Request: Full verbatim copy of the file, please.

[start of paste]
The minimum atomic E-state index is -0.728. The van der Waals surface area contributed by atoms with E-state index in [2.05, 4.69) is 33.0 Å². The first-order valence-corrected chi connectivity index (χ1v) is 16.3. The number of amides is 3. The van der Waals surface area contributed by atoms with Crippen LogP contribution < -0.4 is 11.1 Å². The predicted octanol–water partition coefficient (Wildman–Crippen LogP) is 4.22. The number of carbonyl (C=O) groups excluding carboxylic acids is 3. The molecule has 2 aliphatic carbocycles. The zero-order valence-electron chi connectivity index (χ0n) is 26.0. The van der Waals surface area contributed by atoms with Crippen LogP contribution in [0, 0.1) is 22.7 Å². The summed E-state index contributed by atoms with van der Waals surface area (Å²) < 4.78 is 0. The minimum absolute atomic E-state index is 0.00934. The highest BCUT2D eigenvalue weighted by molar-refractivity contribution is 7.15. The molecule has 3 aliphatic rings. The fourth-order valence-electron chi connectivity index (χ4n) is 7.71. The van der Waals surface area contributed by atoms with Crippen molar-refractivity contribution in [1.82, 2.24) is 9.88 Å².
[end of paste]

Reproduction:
The minimum atomic E-state index is -0.728. The van der Waals surface area contributed by atoms with E-state index in [2.05, 4.69) is 33.0 Å². The first-order valence-corrected chi connectivity index (χ1v) is 16.3. The number of amides is 3. The van der Waals surface area contributed by atoms with Crippen LogP contribution < -0.4 is 11.1 Å². The predicted octanol–water partition coefficient (Wildman–Crippen LogP) is 4.22. The number of carbonyl (C=O) groups excluding carboxylic acids is 3. The molecule has 2 aliphatic carbocycles. The zero-order valence-electron chi connectivity index (χ0n) is 26.0. The van der Waals surface area contributed by atoms with Crippen LogP contribution in [0, 0.1) is 22.7 Å². The summed E-state index contributed by atoms with van der Waals surface area (Å²) < 4.78 is 0. The minimum absolute atomic E-state index is 0.00934. The highest BCUT2D eigenvalue weighted by molar-refractivity contribution is 7.15. The molecule has 3 aliphatic rings. The fourth-order valence-electron chi connectivity index (χ4n) is 7.71. The van der Waals surface area contributed by atoms with Crippen molar-refractivity contribution in [1.82, 2.24) is 9.88 Å².